Maybe you’re planning a trip to Croatia to see the Instagram-worthy walls of Dubrovnik. Or to Portugal because everyone raves about its food and budget-destination status. Or perhaps to Peru to see Machu Pichu before limits are imposed on daily tourist visits.
You’re planning the trip sans tour company. You’ve read the guidebooks. Now the question is, what do frequent travelers do to make an international trip go smoothly?
1. Read the guidebooks, but also research online.
Wikitravel is a crowd-sourced site that has plenty of user advice about what to see and where to go. If you like the unusual, Atlas Obscura is the go-to web guide for offbeat things to see and do. Or just do a search for “interesting cultural beautiful (choose your adjective) places to see in [fill in the blank].” Fiction or nonfiction books set in the country can also provide ideas.
No need to carry a heavy guidebook because most can be downloaded to your e-reader. Lonely Planet lets you download and print specific chapters. Just make sure to download all of your reading materials before leaving.
2. Pack light.
When hefting your luggage onto the train, up the stairs of your accommodation or over cobblestone streets to catch a taxi, you’ll regret every single excessive item you packed “just in case.” Lay everything out you think you want to take and eliminate half of it.
Pack only clothes that can be layered and worn multiple ways. That black dress can also be worn as a tunic over pants or leggings. A jacket or ultrathin rain jacket can be layered for warmth or worn over a shirt to a fancy restaurant.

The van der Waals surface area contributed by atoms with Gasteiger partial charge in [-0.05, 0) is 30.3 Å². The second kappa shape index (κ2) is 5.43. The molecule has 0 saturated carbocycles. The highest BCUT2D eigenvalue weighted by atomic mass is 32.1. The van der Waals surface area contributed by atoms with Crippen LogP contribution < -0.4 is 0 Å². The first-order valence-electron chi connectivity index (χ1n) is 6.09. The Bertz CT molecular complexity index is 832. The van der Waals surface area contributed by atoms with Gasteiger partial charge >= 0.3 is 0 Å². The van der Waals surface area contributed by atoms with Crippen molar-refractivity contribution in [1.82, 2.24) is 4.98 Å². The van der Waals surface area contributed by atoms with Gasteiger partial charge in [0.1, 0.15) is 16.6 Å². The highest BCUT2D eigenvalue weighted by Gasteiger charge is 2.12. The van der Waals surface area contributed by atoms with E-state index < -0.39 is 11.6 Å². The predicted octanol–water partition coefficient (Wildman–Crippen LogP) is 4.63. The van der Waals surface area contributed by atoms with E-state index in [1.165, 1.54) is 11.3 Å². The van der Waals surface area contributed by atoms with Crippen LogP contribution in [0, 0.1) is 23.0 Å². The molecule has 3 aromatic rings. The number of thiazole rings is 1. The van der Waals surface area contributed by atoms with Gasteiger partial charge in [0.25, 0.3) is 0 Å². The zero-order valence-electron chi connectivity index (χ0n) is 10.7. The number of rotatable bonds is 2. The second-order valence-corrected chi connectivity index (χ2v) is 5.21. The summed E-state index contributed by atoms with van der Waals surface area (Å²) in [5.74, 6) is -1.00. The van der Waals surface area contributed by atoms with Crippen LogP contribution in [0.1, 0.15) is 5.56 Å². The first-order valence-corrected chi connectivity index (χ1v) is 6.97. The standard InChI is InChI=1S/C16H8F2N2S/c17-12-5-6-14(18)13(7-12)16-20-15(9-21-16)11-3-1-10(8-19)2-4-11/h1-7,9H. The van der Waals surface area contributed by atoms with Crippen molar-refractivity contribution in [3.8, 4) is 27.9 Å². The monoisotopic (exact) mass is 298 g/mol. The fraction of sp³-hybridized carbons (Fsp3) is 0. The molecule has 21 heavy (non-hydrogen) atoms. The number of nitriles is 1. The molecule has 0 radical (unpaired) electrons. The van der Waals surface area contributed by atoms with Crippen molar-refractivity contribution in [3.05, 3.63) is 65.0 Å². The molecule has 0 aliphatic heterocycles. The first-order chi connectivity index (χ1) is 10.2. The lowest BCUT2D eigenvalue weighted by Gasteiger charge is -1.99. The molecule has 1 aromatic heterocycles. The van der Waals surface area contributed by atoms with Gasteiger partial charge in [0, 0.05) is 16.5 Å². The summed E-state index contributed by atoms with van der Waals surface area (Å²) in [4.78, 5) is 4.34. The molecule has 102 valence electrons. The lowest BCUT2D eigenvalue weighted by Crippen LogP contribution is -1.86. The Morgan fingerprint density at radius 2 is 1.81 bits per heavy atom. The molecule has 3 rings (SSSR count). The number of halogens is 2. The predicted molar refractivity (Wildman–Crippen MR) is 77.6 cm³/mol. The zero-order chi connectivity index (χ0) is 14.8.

Brightly colored scarves can add versatility to the outfit you’ve worn for three straight days but can also be used to cover your head in a church or mosque, as a blanket on a chilly train or a sarong on the beach. A pair of tights or long underwear worn under stylish nylon pants is significantly lighter weight than jeans and they dry faster.
3. Plan for lost luggage.
If you check luggage on your flight, make sure to bring a carry-on like a large daypack with items you’ll need to get through the first four days. This should include enough clothes that can be worn in multiple combinations, TSA-approved-size toiletry items, a few packets of clothes soap, any necessary medications including an extra pair of glasses, and charging cords for your electronics and power converters.
If your luggage gets lost any longer than that, unless you’re traveling in a remote location, you can always shop for replacements. (Note: If your luggage gets lost or delayed, your airline may give you cash to replace basics like toiletries.)
To minimize airline loss of your checked luggage, make sure to secure a distinctive, brightly colored, sturdy luggage tag on it and attach the flimsy paper one issued at the airline counter for backup. Your colorful tag ensures your black roller bag will stand out from all the others on the luggage carousel. Fill it out with the phone number and email you’ll be using while traveling.
Inside your luggage, add a card with your name, phone number, email and address of your accommodations for the first week of your trip. Also take a cellphone photo of your packed bag and tag so when the agent in charge of lost luggage asks you what it looks like, you have a photo. Keep an inventory of the contents in case your bag cannot be recovered and you need to file a claim.
4. Enjoy airport layovers.
The website guide SleepinginAirports is filled with user advice about airports all over the world. It not only includes tips about safe and quiet places to catch a nap but also ideas for showering, advice about Wi-Fi, security if stuck overnight in the airport, amenities and — if you insist on a real room and bed — advice about where to find them. Some airports, recognizing the need for accommodations by the hour, have added small rooms or pods built for a bit of shut-eye and a shower.